I can already hear your blood boiling. I can already hear the thousand flaws and dealbreakers you’re about to point out. But bear with us here, as Christopher Nolan’s Tenet got nowhere near the love it deserved when it came out last year. Heralded as the “film to reopen cinemas” and hyped up to a ridiculous degree, there was no way it was gonna live up to the ungodly expectations placed upon it in a time where we were glued to our screens and Netflix accounts. But regardless, it’s still an absolute treasure of a film, a masterclass in all aspects of cinema, from narrative structure to direction to action (again, bear with us here).
Thus, we thought it deserved another viewing, deserved one more chance (or maybe fifty, depending on how long it takes for you to understand it) to prove to you that its an absolute banger of a film, and most importantly, old mate Nolan’s best work. And warning, spoilers lie ahead…
Christopher Nolan no doubt has an eye for talent, able to garner amazing performances out of Hollywood veterans and newcomers alike. Tenet is no different, with virtually every cast member delivering performances that are totally gripping and magnetic. From the epic leading man-and-a-half in John David Washington’s The Protagonist to the suave Robert Patterson as Neil and the fierce Elizabeth Debicki as Kat (along with a terrifying Kenneth Branagh as bad guy Sator), everyone steps up to the plate. It’s an all-time ensemble performance that easily contends with Nolan’s other blockbusters, while managing to not be overwhelmed by the insane story.
Speaking on the plot, Nolan described Tenet as his “take on a James Bond film,” but honestly, Tenet makes James Bond look like bloody Cody Banks. There’s literally no way to do justice to the complexity and intricacy of the plot of Tenet, but we’ll give it a go. Based around the the idea of being able to invert an objects entropy, John David Washington’s The Protagonist has to navigate a world of smoke and mirrors to save the world from an enemy in the future, becoming more and more caught up with opposing timelines and motivations along the way.
The film literally merges time travel with espionage with global destruction and twenty other themes. However, weaved through it all is a simple love story of a mother in Kat whose desperate to keep her son safe, a mother who’ll do whatever it takes to ensure the one thing she loves most is safe and well. It’s bloody beautiful, and the more you watch it, the more you’ll see it come through.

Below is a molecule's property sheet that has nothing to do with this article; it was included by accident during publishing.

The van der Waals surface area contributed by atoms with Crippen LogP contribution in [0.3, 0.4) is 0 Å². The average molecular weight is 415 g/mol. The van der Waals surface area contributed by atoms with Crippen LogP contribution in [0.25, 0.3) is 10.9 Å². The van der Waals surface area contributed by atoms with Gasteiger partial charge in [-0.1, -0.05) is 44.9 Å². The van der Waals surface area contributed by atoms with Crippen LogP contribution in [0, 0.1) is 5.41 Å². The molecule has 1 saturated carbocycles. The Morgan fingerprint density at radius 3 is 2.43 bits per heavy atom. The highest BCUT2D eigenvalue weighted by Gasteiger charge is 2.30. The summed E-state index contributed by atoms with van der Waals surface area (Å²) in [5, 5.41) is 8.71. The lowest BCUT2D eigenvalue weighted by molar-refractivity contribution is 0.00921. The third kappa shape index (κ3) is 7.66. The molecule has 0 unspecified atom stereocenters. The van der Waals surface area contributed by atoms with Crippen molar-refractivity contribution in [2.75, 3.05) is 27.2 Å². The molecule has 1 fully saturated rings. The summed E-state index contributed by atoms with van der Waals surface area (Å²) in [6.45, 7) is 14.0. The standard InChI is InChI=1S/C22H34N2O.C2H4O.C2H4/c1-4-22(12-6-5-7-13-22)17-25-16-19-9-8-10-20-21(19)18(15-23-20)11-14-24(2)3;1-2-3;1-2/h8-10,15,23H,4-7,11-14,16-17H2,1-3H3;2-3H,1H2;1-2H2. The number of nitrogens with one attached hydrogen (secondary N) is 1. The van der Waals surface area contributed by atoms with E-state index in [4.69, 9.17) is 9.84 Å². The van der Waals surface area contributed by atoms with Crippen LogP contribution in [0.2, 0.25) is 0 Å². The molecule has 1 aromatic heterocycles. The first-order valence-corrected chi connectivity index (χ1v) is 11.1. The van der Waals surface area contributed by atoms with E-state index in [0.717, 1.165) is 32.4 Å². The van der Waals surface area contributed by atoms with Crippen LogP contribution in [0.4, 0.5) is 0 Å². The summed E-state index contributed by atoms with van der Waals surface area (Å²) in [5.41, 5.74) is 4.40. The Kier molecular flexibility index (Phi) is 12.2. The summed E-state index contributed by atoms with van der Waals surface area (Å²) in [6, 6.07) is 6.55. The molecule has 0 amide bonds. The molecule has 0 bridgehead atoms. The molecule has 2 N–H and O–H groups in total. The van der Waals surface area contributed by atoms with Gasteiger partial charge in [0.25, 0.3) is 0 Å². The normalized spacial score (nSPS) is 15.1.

Although Christopher Nolan and Hanz Zimmer are an absolute match made in heaven, what he and Ludwig Göransson achieved with the Tenet Score was totally out of this world. It’s amazingly detailed, lush, anxiety-inducing and most importantly, striking. It’s the perfect auditory embodiment of the richness of the film, and even follows the process of inversion itself: if you’re not sure what we’re talking about, listen to it again, and at times you’ll hear the score literally playing in reverse, another clever nod to the film’s main narrative device too.
You might wanna have subtitles on when the music is blaring though (or just throughout the film in general), as Nolan has this weird tendency to put dialogue at the bottom of his sound mixes, probably the only gripe we have with Tenet.
Christopher Nolan truly outdid himself on the action side in Tenet, with every fist fight, shootout and explosion jumping off the screen in a totally confronting and claustrophobic matter. Not to mention we’ve never seen all of the above as they are in Tenet (once again courtesy of inversion). From the Freeport fistfight to that iconic reverse building explosion and highway chase, Nolan manages to make each action sequence feel distinctly unique and different, not just to each other but to anything ever put on a screen. And of course he did the majority of it with no special effects, which just goes to show what a bloody genius he is.
Lastly, and perhaps most importantly, this is Christopher Nolan firing on all cylinders. Tenet is easily an amalgamation of all of his past works, taking bits and pieces from films like Memento, Inception, Interstellar and numerous more as he goes to town on his favourite theme: Time. He leaves everything on the table with Tenet, using every cinematic trick at his disposal to craft a multi-dimensional epic.
It’s no wonder it confused (and still confuses) countless viewers to this day, it’s a melting pot of all the emotions, themes, messages of the past 20 years of his work. Yet, it’s hands down his best yet, and like the greatest of Hollywood cinema, it ages like the richest of wines, helping you realise something new each and every time you watch it.